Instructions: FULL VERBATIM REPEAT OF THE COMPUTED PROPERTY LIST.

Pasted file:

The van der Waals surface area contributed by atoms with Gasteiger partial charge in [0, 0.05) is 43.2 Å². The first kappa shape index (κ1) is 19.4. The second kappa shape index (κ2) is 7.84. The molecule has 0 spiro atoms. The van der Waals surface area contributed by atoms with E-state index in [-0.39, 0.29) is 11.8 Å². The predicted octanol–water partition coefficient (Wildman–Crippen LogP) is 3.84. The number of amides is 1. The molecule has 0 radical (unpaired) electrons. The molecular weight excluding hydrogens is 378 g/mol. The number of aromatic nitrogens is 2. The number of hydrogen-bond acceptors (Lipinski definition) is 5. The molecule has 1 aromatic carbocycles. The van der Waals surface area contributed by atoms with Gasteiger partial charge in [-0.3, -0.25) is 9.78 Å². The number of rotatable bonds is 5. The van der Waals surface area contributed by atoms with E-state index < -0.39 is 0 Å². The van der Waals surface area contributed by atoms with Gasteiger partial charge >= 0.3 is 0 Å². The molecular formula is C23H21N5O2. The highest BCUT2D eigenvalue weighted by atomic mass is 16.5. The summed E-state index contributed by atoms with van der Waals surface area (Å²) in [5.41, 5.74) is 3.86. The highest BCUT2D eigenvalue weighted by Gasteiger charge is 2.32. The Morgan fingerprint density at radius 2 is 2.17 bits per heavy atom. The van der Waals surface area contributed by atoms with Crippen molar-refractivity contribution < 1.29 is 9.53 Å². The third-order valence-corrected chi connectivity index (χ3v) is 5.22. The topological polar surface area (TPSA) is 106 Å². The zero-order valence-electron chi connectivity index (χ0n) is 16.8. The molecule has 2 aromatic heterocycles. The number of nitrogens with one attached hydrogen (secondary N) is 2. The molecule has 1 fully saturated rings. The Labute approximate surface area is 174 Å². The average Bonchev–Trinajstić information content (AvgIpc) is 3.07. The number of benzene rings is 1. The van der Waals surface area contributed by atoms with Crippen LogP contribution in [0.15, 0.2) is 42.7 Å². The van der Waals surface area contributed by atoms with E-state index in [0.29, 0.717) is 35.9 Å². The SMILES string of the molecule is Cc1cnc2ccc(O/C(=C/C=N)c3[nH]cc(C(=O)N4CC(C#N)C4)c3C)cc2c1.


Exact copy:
The van der Waals surface area contributed by atoms with Gasteiger partial charge in [0, 0.05) is 43.2 Å². The first kappa shape index (κ1) is 19.4. The second kappa shape index (κ2) is 7.84. The molecule has 0 spiro atoms. The van der Waals surface area contributed by atoms with E-state index in [-0.39, 0.29) is 11.8 Å². The predicted octanol–water partition coefficient (Wildman–Crippen LogP) is 3.84. The number of amides is 1. The molecule has 0 radical (unpaired) electrons. The molecular weight excluding hydrogens is 378 g/mol. The number of aromatic nitrogens is 2. The number of hydrogen-bond acceptors (Lipinski definition) is 5. The molecule has 1 aromatic carbocycles. The van der Waals surface area contributed by atoms with Gasteiger partial charge in [-0.3, -0.25) is 9.78 Å². The number of rotatable bonds is 5. The van der Waals surface area contributed by atoms with E-state index < -0.39 is 0 Å². The van der Waals surface area contributed by atoms with Gasteiger partial charge >= 0.3 is 0 Å². The molecular formula is C23H21N5O2. The highest BCUT2D eigenvalue weighted by atomic mass is 16.5. The summed E-state index contributed by atoms with van der Waals surface area (Å²) in [5.41, 5.74) is 3.86. The highest BCUT2D eigenvalue weighted by Gasteiger charge is 2.32. The Morgan fingerprint density at radius 2 is 2.17 bits per heavy atom. The van der Waals surface area contributed by atoms with Crippen molar-refractivity contribution < 1.29 is 9.53 Å². The third-order valence-corrected chi connectivity index (χ3v) is 5.22. The topological polar surface area (TPSA) is 106 Å². The zero-order valence-electron chi connectivity index (χ0n) is 16.8. The molecule has 2 aromatic heterocycles. The number of nitrogens with one attached hydrogen (secondary N) is 2. The molecule has 1 fully saturated rings. The Labute approximate surface area is 174 Å². The average Bonchev–Trinajstić information content (AvgIpc) is 3.07. The number of benzene rings is 1. The van der Waals surface area contributed by atoms with Crippen LogP contribution in [0.15, 0.2) is 42.7 Å². The van der Waals surface area contributed by atoms with E-state index in [0.29, 0.717) is 35.9 Å². The SMILES string of the molecule is Cc1cnc2ccc(O/C(=C/C=N)c3[nH]cc(C(=O)N4CC(C#N)C4)c3C)cc2c1.